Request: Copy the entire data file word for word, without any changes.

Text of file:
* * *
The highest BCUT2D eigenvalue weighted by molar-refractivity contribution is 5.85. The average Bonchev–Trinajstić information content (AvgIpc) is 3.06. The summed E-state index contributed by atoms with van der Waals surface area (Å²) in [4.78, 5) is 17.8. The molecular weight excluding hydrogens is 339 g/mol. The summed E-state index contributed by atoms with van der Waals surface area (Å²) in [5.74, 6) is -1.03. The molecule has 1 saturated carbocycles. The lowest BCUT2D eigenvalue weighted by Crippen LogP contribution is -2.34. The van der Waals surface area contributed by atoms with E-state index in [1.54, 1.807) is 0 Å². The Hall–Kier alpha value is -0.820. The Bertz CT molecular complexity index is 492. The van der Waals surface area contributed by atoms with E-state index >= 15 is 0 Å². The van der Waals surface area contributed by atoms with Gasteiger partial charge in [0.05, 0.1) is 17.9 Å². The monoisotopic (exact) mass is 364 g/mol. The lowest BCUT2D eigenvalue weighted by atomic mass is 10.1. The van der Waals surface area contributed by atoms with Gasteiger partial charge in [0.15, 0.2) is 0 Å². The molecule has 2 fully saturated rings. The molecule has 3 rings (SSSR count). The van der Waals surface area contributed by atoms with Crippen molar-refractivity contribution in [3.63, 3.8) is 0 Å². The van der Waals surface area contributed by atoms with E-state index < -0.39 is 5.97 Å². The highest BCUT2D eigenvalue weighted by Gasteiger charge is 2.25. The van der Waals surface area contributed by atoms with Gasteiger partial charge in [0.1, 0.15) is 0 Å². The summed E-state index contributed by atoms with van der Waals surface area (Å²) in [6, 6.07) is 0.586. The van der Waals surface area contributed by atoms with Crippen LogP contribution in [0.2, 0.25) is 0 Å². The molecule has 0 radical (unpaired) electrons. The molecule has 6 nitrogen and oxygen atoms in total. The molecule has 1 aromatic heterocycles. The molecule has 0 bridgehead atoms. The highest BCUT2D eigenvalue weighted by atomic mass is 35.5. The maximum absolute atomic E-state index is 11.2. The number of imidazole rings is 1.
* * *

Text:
The highest BCUT2D eigenvalue weighted by molar-refractivity contribution is 5.85. The average Bonchev–Trinajstić information content (AvgIpc) is 3.06. The summed E-state index contributed by atoms with van der Waals surface area (Å²) in [4.78, 5) is 17.8. The molecular weight excluding hydrogens is 339 g/mol. The summed E-state index contributed by atoms with van der Waals surface area (Å²) in [5.74, 6) is -1.03. The molecule has 1 saturated carbocycles. The lowest BCUT2D eigenvalue weighted by Crippen LogP contribution is -2.34. The van der Waals surface area contributed by atoms with E-state index in [1.54, 1.807) is 0 Å². The Hall–Kier alpha value is -0.820. The Bertz CT molecular complexity index is 492. The van der Waals surface area contributed by atoms with E-state index >= 15 is 0 Å². The van der Waals surface area contributed by atoms with Gasteiger partial charge in [0.05, 0.1) is 17.9 Å². The monoisotopic (exact) mass is 364 g/mol. The lowest BCUT2D eigenvalue weighted by atomic mass is 10.1. The van der Waals surface area contributed by atoms with Gasteiger partial charge in [0.15, 0.2) is 0 Å². The molecule has 2 fully saturated rings. The molecule has 3 rings (SSSR count). The van der Waals surface area contributed by atoms with Crippen molar-refractivity contribution in [3.63, 3.8) is 0 Å². The van der Waals surface area contributed by atoms with E-state index < -0.39 is 5.97 Å². The highest BCUT2D eigenvalue weighted by Gasteiger charge is 2.25. The van der Waals surface area contributed by atoms with Gasteiger partial charge in [0.1, 0.15) is 0 Å². The summed E-state index contributed by atoms with van der Waals surface area (Å²) in [6, 6.07) is 0.586. The van der Waals surface area contributed by atoms with Crippen LogP contribution in [0.2, 0.25) is 0 Å². The molecule has 0 radical (unpaired) electrons. The molecule has 6 nitrogen and oxygen atoms in total. The molecule has 1 aromatic heterocycles. The molecule has 0 bridgehead atoms. The highest BCUT2D eigenvalue weighted by atomic mass is 35.5. The maximum absolute atomic E-state index is 11.2. The number of imidazole rings is 1.